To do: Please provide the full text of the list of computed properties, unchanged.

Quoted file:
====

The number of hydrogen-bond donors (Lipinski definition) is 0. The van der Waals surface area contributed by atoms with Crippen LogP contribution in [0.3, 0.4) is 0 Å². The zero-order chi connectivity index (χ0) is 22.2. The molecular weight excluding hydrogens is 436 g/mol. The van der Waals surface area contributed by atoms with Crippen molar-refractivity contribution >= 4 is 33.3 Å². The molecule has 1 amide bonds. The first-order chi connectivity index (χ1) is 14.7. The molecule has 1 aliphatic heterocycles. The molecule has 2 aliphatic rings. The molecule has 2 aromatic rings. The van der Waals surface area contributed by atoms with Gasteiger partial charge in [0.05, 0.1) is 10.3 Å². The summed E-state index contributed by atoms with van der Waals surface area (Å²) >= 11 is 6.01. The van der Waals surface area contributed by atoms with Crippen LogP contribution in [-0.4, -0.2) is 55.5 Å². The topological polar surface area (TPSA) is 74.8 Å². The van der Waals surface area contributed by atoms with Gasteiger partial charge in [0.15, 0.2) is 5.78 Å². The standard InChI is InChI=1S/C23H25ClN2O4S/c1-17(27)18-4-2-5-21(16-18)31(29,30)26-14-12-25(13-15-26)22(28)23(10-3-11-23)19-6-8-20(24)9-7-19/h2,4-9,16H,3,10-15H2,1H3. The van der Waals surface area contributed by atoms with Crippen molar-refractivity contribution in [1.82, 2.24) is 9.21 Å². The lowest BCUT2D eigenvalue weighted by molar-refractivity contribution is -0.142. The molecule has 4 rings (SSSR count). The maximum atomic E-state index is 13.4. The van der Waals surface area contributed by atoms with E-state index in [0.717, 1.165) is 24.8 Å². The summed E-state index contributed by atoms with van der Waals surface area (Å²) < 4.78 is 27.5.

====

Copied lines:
The number of hydrogen-bond donors (Lipinski definition) is 0. The van der Waals surface area contributed by atoms with Crippen LogP contribution in [0.3, 0.4) is 0 Å². The zero-order chi connectivity index (χ0) is 22.2. The molecular weight excluding hydrogens is 436 g/mol. The van der Waals surface area contributed by atoms with Crippen molar-refractivity contribution >= 4 is 33.3 Å². The molecule has 1 amide bonds. The first-order chi connectivity index (χ1) is 14.7. The molecule has 1 aliphatic heterocycles. The molecule has 2 aliphatic rings. The molecule has 2 aromatic rings. The van der Waals surface area contributed by atoms with Gasteiger partial charge in [0.05, 0.1) is 10.3 Å². The summed E-state index contributed by atoms with van der Waals surface area (Å²) >= 11 is 6.01. The van der Waals surface area contributed by atoms with Crippen LogP contribution in [-0.4, -0.2) is 55.5 Å². The topological polar surface area (TPSA) is 74.8 Å². The van der Waals surface area contributed by atoms with Gasteiger partial charge in [0.15, 0.2) is 5.78 Å². The standard InChI is InChI=1S/C23H25ClN2O4S/c1-17(27)18-4-2-5-21(16-18)31(29,30)26-14-12-25(13-15-26)22(28)23(10-3-11-23)19-6-8-20(24)9-7-19/h2,4-9,16H,3,10-15H2,1H3. The van der Waals surface area contributed by atoms with Crippen molar-refractivity contribution in [1.82, 2.24) is 9.21 Å². The lowest BCUT2D eigenvalue weighted by molar-refractivity contribution is -0.142. The molecule has 4 rings (SSSR count). The maximum atomic E-state index is 13.4. The van der Waals surface area contributed by atoms with E-state index in [0.717, 1.165) is 24.8 Å². The summed E-state index contributed by atoms with van der Waals surface area (Å²) < 4.78 is 27.5.